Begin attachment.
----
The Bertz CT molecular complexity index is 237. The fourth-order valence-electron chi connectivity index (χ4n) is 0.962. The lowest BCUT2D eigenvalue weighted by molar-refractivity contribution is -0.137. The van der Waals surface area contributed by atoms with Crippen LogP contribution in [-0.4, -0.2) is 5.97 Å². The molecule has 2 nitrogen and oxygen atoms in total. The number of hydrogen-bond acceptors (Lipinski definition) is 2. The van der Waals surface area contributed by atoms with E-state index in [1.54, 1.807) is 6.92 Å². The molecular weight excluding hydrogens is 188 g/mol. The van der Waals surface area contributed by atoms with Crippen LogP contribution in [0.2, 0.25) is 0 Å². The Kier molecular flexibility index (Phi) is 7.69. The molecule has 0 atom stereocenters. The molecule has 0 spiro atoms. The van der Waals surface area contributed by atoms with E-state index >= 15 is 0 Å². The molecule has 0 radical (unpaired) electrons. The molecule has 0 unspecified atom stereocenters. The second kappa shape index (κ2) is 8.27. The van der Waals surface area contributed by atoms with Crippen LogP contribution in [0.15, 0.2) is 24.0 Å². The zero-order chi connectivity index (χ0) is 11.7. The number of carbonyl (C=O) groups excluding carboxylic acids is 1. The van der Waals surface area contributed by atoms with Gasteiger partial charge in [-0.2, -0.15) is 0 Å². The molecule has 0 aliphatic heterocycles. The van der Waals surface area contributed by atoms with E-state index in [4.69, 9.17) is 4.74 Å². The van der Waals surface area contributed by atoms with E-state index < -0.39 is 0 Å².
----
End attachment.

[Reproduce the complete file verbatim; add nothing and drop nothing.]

The Bertz CT molecular complexity index is 237. The fourth-order valence-electron chi connectivity index (χ4n) is 0.962. The lowest BCUT2D eigenvalue weighted by molar-refractivity contribution is -0.137. The van der Waals surface area contributed by atoms with Crippen LogP contribution in [-0.4, -0.2) is 5.97 Å². The molecule has 2 nitrogen and oxygen atoms in total. The number of hydrogen-bond acceptors (Lipinski definition) is 2. The van der Waals surface area contributed by atoms with E-state index in [1.54, 1.807) is 6.92 Å². The molecular weight excluding hydrogens is 188 g/mol. The van der Waals surface area contributed by atoms with Crippen LogP contribution in [0.2, 0.25) is 0 Å². The Kier molecular flexibility index (Phi) is 7.69. The molecule has 0 atom stereocenters. The molecule has 0 spiro atoms. The van der Waals surface area contributed by atoms with E-state index >= 15 is 0 Å². The molecule has 0 radical (unpaired) electrons. The molecule has 0 unspecified atom stereocenters. The second kappa shape index (κ2) is 8.27. The van der Waals surface area contributed by atoms with Crippen LogP contribution in [0.15, 0.2) is 24.0 Å². The zero-order chi connectivity index (χ0) is 11.7. The number of carbonyl (C=O) groups excluding carboxylic acids is 1. The van der Waals surface area contributed by atoms with Gasteiger partial charge in [-0.2, -0.15) is 0 Å². The molecule has 0 aliphatic heterocycles. The van der Waals surface area contributed by atoms with E-state index in [4.69, 9.17) is 4.74 Å². The van der Waals surface area contributed by atoms with E-state index < -0.39 is 0 Å².